FIG. 7 is an exemplary plot of scattered light intensity versus reticle pattern density for use in accordance with the present invention;

FIG. 8 is an exemplary plot of edge adjustment versus scattered light intensity for use in accordance with the present invention;

FIGS. 9A-9D are schematic diagrams illustrating a methodology for determining CD change as a function of scattered light intensity in accordance with one embodiment of the present invention; and

FIGS. 10A-10C are schematic diagrams illustrating a methodology for determining CD change as a function of scattered light intensity in accordance with another embodiment of the present invention.

DISCLOSURE OF INVENTION

In the detailed description that follows, corresponding components have been given the same reference numerals regardless of whether they are shown in different embodiments of the present invention. To illustrate the present invention in a clear and concise manner, the drawings may not necessarily be to scale and certain features may be shown in somewhat schematic form.

One aspect of the present invention includes a method of correcting or otherwise adjusting a reticle layout pattern to compensate for flare using an optical proximity correction (OPC) simulation tool. The OPC simulation tool can use rule-based and/or model-based correction techniques to modify the reticle layout pattern for layout on a mask (or reticle) used in photolithographic processing of an IC wafer. The method of correcting the reticle layout can include determining a localized pattern density across the reticle field and determining a relationship between pattern density and edge adjustment. For a given edge or feature of the reticle layout, the edge of the feature can be adjusted by a given amount based on the average pattern density adjacent the given edge or feature.

The present invention will be described herein in the exemplary context of the design, layout generation and manufacturing processes for ultimately patterning a semiconductor layer (e.g., polysilicon) that forms a part of an IC device. Exemplary IC devices can include general use processors made from thousands or millions of transistors, a flash memory array, SRAM (static random-access memory) cells or any other dedicated circuitry. However, one skilled in the art will appreciate that the methods and systems described herein can also be applied to the design process and/or manufacture of any article manufactured using photolithography, such as micromachines, disk drive heads, gene chips, microelectro-mechanical systems (MEMS) and the like.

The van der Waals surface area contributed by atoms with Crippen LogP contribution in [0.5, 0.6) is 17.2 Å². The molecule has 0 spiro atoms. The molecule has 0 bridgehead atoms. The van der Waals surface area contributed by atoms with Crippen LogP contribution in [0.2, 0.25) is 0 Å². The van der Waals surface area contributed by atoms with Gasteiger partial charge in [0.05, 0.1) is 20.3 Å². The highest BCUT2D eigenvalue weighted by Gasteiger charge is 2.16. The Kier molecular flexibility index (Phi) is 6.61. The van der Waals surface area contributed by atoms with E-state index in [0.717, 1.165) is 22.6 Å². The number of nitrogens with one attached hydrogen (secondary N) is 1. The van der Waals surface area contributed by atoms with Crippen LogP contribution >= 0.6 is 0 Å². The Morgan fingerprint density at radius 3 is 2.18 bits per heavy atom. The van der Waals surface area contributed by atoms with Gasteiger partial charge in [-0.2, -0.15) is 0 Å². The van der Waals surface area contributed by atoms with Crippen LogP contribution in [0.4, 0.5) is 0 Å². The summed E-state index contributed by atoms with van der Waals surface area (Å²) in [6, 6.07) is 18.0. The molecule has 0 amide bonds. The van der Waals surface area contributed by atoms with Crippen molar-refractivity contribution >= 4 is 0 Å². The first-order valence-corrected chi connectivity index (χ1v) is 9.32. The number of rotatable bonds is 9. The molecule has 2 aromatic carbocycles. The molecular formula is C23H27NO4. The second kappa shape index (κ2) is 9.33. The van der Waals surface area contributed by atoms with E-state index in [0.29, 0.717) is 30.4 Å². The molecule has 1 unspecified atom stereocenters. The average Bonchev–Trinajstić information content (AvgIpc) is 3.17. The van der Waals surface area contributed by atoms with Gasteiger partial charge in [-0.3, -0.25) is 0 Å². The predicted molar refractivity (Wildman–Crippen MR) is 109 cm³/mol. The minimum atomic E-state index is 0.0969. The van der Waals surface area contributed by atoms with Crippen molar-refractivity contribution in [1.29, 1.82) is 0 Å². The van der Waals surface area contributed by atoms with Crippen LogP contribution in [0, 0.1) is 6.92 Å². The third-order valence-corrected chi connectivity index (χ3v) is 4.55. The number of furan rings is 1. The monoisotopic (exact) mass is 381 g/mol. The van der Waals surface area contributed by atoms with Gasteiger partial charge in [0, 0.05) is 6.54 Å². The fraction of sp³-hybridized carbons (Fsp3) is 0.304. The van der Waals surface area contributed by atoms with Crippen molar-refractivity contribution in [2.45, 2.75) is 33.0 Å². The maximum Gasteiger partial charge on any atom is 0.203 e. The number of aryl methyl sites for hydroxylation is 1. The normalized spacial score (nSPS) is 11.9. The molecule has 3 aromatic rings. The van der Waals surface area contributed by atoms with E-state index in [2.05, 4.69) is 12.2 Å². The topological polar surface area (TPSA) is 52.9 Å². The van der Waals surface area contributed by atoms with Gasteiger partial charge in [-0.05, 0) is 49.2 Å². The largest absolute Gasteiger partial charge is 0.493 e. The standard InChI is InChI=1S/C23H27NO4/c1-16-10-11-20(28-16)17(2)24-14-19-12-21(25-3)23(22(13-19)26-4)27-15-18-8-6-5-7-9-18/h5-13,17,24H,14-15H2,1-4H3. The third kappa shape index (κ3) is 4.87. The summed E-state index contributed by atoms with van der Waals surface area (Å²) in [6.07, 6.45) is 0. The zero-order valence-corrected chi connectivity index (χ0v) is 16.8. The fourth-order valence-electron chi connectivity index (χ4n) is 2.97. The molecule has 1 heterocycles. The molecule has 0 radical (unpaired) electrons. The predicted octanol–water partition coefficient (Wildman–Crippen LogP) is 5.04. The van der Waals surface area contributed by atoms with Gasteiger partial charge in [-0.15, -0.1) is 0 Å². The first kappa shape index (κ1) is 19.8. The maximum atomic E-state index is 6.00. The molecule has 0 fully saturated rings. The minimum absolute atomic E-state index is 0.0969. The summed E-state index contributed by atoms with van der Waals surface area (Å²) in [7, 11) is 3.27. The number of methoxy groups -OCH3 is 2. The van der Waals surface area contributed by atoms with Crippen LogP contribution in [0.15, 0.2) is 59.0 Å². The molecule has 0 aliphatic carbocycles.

With reference to FIG. 1, an exemplary photolithography apparatus 100 (sometimes referred to as a scanner) for manufacturing or otherwise processing IC devices is provided. The photolithography apparatus 100 can include a light source 110, which illuminates an aperture plate 120. The light source 110 can include any suitable light source, such as an excimer laser, providing light at a wavelength of 248 nm, 193 nm or 157 nm, using, for example, a KrF source, a ArF source, a F2 source, etc. The light source can produce light having a wavelength in the ultraviolet (UV), vacuum ultraviolet (VUV), deep ultraviolet (DUV) or extreme ultraviolet (EUV) range. In one embodiment, the aperture plate 120 can include any aperture geometry that provides off-axis illumination, including, but not limited to dipole illumination, quadrupole illumination, double-dipole illumination and annular illumination. Alternatively, another off-axis illumination generating means, such as a suitable diffractive optical element, can be employed.

Light or other actinic energy passing through the aperture plate 120 can be condensed or otherwise focused by a lens system 130 onto a mask or reticle 140 having a desired layout pattern thereon. In one embodiment, the mask 140 can include a transmissive binary mask having a chrome pattern etched on a quartz substrate. However, it is to be appreciated that other masks, such as reflective masks, phase-shifting masks, attenuated or otherwise, and the like, can be employed in order to provide off-axis illumination. At least the 0th and 1st order diffraction components of the light passed by the mask 140 can be focused by a lens system 150 onto a target 160, such as a photoresist-coated substrate or wafer.